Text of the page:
Gene Haas and Haas Automation made headlines on Feb. 4 when the company confirmed to the Business Times that Texas Gov. Rick Perry is slated to make a recruiting trip to the Oxnard machine tool maker later this month.
Whether or not Haas pulls the trigger and expands in Texas or North Carolina, the home of his Sprint Cup Champion Stewart-Haas Nascar team, will be a big story for the region for the coming months.
But there’s another story moving behind the scenes for Haas that is equally headline-worthy — a grassroots effort to get him a presidential pardon. While he’s an icon in American manufacturing and its comeback during the past few years, Haas also has a maverick streak.
He has repeatedly clashed with the IRS on tax issues and, when a scheme to avoid paying taxes blew up, he went to federal prison in Lompoc rather than settle with Uncle Sam. Savvy leader that Gene Haas is, he put Haas Automation into the hands of a trusted management team and it remained on track while he was serving time.
But if my sources can be trusted, the felony conviction has become a stumbling block for Haas.
Given Gene Haas’ time served, some clauses in government contracting rules make it hard for his company, of which he is the sole owner, to conduct business as freely as it might like to. Those hurdles include restrictions on the company offering financing to some of its vendors, sources tell me.
Over the long run, it might be hard for philanthropic organizations to accept gifts from a person who had a felony conviction on his record. Convicted junk bond king Michael Milken seems to have gotten around that problem by having his brother Lowell make significant donations to UCLA.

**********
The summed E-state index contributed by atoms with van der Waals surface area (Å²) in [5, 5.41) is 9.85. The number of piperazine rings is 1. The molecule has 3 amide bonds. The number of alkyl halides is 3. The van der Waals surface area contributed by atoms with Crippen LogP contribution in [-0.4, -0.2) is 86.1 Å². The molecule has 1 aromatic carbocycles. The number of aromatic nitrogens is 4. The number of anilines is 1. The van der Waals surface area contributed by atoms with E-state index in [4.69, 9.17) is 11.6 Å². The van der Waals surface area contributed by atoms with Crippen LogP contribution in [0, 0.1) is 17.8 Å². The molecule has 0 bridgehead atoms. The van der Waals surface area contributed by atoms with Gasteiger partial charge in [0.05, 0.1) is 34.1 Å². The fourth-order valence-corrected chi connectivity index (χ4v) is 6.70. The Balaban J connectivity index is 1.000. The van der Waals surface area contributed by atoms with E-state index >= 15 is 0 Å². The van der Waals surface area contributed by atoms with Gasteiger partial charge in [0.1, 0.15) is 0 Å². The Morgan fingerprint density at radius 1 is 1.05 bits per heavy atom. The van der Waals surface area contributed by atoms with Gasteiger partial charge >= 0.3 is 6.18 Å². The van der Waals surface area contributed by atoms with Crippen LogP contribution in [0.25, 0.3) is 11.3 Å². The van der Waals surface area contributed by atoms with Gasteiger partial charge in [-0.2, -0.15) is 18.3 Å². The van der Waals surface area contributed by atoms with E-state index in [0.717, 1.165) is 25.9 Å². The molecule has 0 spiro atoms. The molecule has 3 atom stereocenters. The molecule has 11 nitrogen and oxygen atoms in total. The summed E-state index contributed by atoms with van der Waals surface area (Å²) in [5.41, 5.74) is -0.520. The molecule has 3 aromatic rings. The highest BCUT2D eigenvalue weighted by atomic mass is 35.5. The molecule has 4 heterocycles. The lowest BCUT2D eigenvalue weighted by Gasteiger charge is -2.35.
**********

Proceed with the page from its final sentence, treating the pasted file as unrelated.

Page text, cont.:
So, we hear that a few prominent Ventura County business types have been encouraging a grassroots effort to get a presidential pardon for Gene Haas. After all, Haas Automation, a $1 billion a year company, is one of the last few U.S. manufacturers of machine tools and one of the region’s largest employers.
And, in fact, in the annals of presidential pardons or acts of executive clemency, a pardon for Gene Haas would not be terribly controversial.
The last Democrat to hold the White House, President Bill Clinton, issued a flurry of last-minute pardons including one to fugitive swindler Marc Rich, causing a firestorm in the media.
As Doris Kearns Goodwin recounts in her best-selling Abraham Lincoln biography “Team of Rivals,” the 16th president drove Secretary of War Edwin M. Stanton up the wall with his generous pardons for deserters during the Civil War.
Yes, the government faces a fiscal mess. Yes, the actions of Gene Haas were indefensible nose-thumbing at all of us who pay our fair share to Uncle Sam.
But this is a guy who is by all other reckoning an American hero. His machine tools are the envy of the world. His management genius is evident. His Nascar team has taken home that sport’s highest honors. He paid his fines. And he did his time.
Nobody is suggesting that he be feted at the White House or receive the Medal of Freedom. But exonerating Gene Haas might not be the worst decision that President Obama makes.
• Contact Editor Henry Dubroff at firstname.lastname@example.org.